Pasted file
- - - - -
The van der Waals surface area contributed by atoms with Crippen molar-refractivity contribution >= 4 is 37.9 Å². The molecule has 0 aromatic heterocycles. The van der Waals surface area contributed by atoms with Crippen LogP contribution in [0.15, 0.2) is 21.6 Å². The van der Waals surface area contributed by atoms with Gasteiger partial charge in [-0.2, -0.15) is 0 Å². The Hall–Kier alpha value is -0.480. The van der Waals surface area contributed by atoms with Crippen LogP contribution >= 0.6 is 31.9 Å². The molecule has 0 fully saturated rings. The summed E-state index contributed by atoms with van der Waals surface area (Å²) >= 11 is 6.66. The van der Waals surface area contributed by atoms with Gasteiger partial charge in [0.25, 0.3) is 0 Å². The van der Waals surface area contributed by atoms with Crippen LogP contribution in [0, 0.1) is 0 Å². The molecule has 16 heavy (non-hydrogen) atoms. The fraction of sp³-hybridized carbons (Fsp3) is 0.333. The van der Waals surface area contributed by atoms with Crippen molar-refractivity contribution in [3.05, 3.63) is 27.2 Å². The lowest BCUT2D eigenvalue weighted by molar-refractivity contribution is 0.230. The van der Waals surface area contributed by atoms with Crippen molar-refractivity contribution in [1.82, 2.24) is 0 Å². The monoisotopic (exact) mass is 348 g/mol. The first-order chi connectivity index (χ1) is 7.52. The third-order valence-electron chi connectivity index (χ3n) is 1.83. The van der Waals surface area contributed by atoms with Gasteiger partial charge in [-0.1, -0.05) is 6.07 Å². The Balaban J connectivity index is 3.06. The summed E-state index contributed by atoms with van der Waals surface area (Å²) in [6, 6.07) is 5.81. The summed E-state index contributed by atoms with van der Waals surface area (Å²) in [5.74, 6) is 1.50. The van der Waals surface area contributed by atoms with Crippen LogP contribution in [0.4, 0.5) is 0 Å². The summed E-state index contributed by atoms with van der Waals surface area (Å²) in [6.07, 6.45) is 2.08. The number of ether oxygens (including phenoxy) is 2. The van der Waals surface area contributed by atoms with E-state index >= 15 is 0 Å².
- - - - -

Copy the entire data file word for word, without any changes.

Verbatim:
The van der Waals surface area contributed by atoms with Crippen molar-refractivity contribution >= 4 is 37.9 Å². The molecule has 0 aromatic heterocycles. The van der Waals surface area contributed by atoms with Crippen LogP contribution in [0.15, 0.2) is 21.6 Å². The van der Waals surface area contributed by atoms with Gasteiger partial charge in [-0.2, -0.15) is 0 Å². The Hall–Kier alpha value is -0.480. The van der Waals surface area contributed by atoms with Crippen LogP contribution >= 0.6 is 31.9 Å². The molecule has 0 fully saturated rings. The summed E-state index contributed by atoms with van der Waals surface area (Å²) >= 11 is 6.66. The van der Waals surface area contributed by atoms with Gasteiger partial charge in [0.25, 0.3) is 0 Å². The van der Waals surface area contributed by atoms with Crippen LogP contribution in [0, 0.1) is 0 Å². The molecule has 16 heavy (non-hydrogen) atoms. The fraction of sp³-hybridized carbons (Fsp3) is 0.333. The van der Waals surface area contributed by atoms with Crippen molar-refractivity contribution in [3.05, 3.63) is 27.2 Å². The lowest BCUT2D eigenvalue weighted by molar-refractivity contribution is 0.230. The van der Waals surface area contributed by atoms with Crippen molar-refractivity contribution in [1.82, 2.24) is 0 Å². The monoisotopic (exact) mass is 348 g/mol. The first-order chi connectivity index (χ1) is 7.52. The third-order valence-electron chi connectivity index (χ3n) is 1.83. The van der Waals surface area contributed by atoms with Gasteiger partial charge in [-0.1, -0.05) is 6.07 Å². The Balaban J connectivity index is 3.06. The summed E-state index contributed by atoms with van der Waals surface area (Å²) in [6, 6.07) is 5.81. The summed E-state index contributed by atoms with van der Waals surface area (Å²) in [5.74, 6) is 1.50. The van der Waals surface area contributed by atoms with Crippen LogP contribution in [0.4, 0.5) is 0 Å². The summed E-state index contributed by atoms with van der Waals surface area (Å²) in [6.07, 6.45) is 2.08. The number of ether oxygens (including phenoxy) is 2. The van der Waals surface area contributed by atoms with E-state index >= 15 is 0 Å².